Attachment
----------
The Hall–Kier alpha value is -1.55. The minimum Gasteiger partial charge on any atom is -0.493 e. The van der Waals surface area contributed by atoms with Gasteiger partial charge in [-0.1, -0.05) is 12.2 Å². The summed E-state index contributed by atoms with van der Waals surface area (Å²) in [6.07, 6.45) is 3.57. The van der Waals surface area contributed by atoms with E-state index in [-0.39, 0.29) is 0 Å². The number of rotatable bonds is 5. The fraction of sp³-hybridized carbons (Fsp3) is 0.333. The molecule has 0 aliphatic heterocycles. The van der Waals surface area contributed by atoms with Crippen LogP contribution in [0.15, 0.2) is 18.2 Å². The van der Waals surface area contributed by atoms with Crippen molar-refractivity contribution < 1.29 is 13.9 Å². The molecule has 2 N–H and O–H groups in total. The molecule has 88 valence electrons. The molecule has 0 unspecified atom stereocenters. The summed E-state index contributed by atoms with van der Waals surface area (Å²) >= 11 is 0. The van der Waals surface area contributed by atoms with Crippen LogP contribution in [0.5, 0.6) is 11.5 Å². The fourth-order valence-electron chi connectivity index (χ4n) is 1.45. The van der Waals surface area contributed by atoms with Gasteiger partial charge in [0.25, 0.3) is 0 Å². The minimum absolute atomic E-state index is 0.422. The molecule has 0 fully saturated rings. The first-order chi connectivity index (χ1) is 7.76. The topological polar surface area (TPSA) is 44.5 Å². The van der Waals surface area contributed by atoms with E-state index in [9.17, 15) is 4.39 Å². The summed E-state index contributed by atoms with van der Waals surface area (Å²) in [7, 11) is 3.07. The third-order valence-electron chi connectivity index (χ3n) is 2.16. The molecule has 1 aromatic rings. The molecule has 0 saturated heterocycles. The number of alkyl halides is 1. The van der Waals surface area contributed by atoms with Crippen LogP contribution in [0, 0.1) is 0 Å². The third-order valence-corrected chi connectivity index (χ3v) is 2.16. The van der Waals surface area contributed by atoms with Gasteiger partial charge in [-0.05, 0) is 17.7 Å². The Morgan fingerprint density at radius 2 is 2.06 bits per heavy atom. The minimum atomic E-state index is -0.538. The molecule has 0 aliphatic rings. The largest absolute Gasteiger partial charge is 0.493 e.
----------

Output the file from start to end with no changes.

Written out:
The Hall–Kier alpha value is -1.55. The minimum Gasteiger partial charge on any atom is -0.493 e. The van der Waals surface area contributed by atoms with Gasteiger partial charge in [-0.1, -0.05) is 12.2 Å². The summed E-state index contributed by atoms with van der Waals surface area (Å²) in [6.07, 6.45) is 3.57. The van der Waals surface area contributed by atoms with E-state index in [-0.39, 0.29) is 0 Å². The number of rotatable bonds is 5. The fraction of sp³-hybridized carbons (Fsp3) is 0.333. The molecule has 0 aliphatic heterocycles. The van der Waals surface area contributed by atoms with Crippen LogP contribution in [0.15, 0.2) is 18.2 Å². The van der Waals surface area contributed by atoms with Crippen molar-refractivity contribution < 1.29 is 13.9 Å². The molecule has 2 N–H and O–H groups in total. The molecule has 88 valence electrons. The molecule has 0 unspecified atom stereocenters. The summed E-state index contributed by atoms with van der Waals surface area (Å²) >= 11 is 0. The van der Waals surface area contributed by atoms with Crippen LogP contribution in [0.5, 0.6) is 11.5 Å². The fourth-order valence-electron chi connectivity index (χ4n) is 1.45. The van der Waals surface area contributed by atoms with Gasteiger partial charge in [0.25, 0.3) is 0 Å². The minimum absolute atomic E-state index is 0.422. The molecule has 0 fully saturated rings. The first-order chi connectivity index (χ1) is 7.76. The topological polar surface area (TPSA) is 44.5 Å². The van der Waals surface area contributed by atoms with E-state index in [9.17, 15) is 4.39 Å². The summed E-state index contributed by atoms with van der Waals surface area (Å²) in [7, 11) is 3.07. The third-order valence-electron chi connectivity index (χ3n) is 2.16. The molecule has 1 aromatic rings. The molecule has 0 saturated heterocycles. The number of alkyl halides is 1. The van der Waals surface area contributed by atoms with Crippen LogP contribution in [0, 0.1) is 0 Å². The third-order valence-corrected chi connectivity index (χ3v) is 2.16. The van der Waals surface area contributed by atoms with Gasteiger partial charge in [-0.05, 0) is 17.7 Å². The Morgan fingerprint density at radius 2 is 2.06 bits per heavy atom. The minimum atomic E-state index is -0.538. The molecule has 0 aliphatic rings. The largest absolute Gasteiger partial charge is 0.493 e.